An even more grievous inaccuracy is that the Battle of Stirling Bridge presented on film bears little resemblance to the actual battle. If you’re thinking, “Wait, I don’t remember a bridge in the battle depicted in the film,” well, you’re right. The Battle of Stirling Bridge, unsurprisingly, actually took place on a bridge.

The Scots and English armies were located on either side of the River Forth, with the bridge being the safest way to cross. That being said, it was only wide enough for two horses to cross side by side. Wallace and Moray waited as the English began to cross. When a number they believed they could defeat had crossed, they attacked, leaving the English no place to retreat to, with only a few making it back over the bridge.

John de Warrenne, one of the English commanders, ordered the bridge be destroyed and retreated to Berwick, abandoning the lowlands to the Scots.

Isabella of France

Sophie Marceau as Isabella of France in 'Braveheart'
Photo Credit: nikerun149 / Paramount Pictures / MovieStillsDB

Braveheart depicts Isabella of France as a mature woman who enters into a romantic entanglement with the Scottish rebel. It even goes so far as to suggest she becomes pregnant with William Wallace’s child.

That couldn’t be further from the truth – not to mention the two almost certainly never met.

Isabella did marry Edward II and was Queen Consort of England between 1308-27. One issue with her depiction in the film is her age. Isabella was born between April 1295 and January ’96, which made her only three years old and living in France at the time of the Battle of Falkirk. This is when the romantic element is depicted on-screen, which certainly didn’t take place in real life.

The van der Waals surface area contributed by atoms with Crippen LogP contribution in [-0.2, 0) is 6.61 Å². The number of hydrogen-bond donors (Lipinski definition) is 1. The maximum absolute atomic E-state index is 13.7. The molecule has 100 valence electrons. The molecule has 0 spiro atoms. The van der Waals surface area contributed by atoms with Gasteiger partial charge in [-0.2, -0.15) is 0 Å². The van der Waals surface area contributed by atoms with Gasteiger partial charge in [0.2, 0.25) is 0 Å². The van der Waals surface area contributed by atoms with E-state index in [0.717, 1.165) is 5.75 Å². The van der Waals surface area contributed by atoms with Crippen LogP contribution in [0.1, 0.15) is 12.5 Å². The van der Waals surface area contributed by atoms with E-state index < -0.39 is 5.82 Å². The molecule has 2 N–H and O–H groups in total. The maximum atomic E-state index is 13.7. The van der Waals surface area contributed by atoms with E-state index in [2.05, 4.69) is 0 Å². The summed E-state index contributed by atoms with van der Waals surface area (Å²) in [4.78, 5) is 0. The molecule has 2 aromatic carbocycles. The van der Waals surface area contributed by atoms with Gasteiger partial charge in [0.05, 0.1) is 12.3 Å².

Tartan and war paint

Still from 'Braveheart'
Photo Credit: Kupca / Paramount Pictures / MovieStillsDB

The film shows William Wallace and the Scots wearing kilts with their clan tartans. It also shows them with blue paint on their faces during the Battle of Stirling Bridge. Both of these have become prominent in the public’s imagination surrounding Wallace and Scottish history. However, neither is accurate to the period.

Peter Traquair, a Scottish author, described these costume and makeup choices as a “farcical representation” of Wallace. He declared that Wallace wasn’t “painted with woad (1,000 years too late) running amok in a tartan kilt (500 years too early).”

Descriptions of Celtic warriors painting their bodies with dyes made from woad date back to Julius Caesar‘s own writings from the first century BC. Tartan kilts, on the other hand, weren’t introduced until the late 16th century, with the kilt as we know it today not created until the 18th century.

More from us: The Final Messages Sent From Titanic Provide an Eerie Minute-By-Minute Narrative

Despite these and several other inaccuracies, Braveheart is still an epic film that captivates audiences. Although the movie is certainly less authentic than it claims to be, that isn’t going to stop us from rewatching it!

Ryan McLachlan

Ryan McLachlan is a historian and content writer for Hive Media. He received his Bachelor of Arts in History and Classical Studies and his Master of Arts in History from the University of Western Ontario. Ryan’s research focused on military history, and he is particularly interested in the conflicts fought by the United Kingdom from the Napoleonic Wars to the Falklands War.

Ryan’s other historical interests include naval and maritime history, the history of aviation, the British Empire, and the British Monarchy. He is also interested in the lives of Sir Winston Churchill and Admiral Lord Nelson. Ryan enjoys teaching, reading, writing, and sharing history with anyone who will listen.

In his spare time, he enjoys watching period dramas such as Murdoch Mysteries and Ripper Street and also enjoys reading classical literature and Shakespeare. He also plays football and is an afternoon tea connoisseur.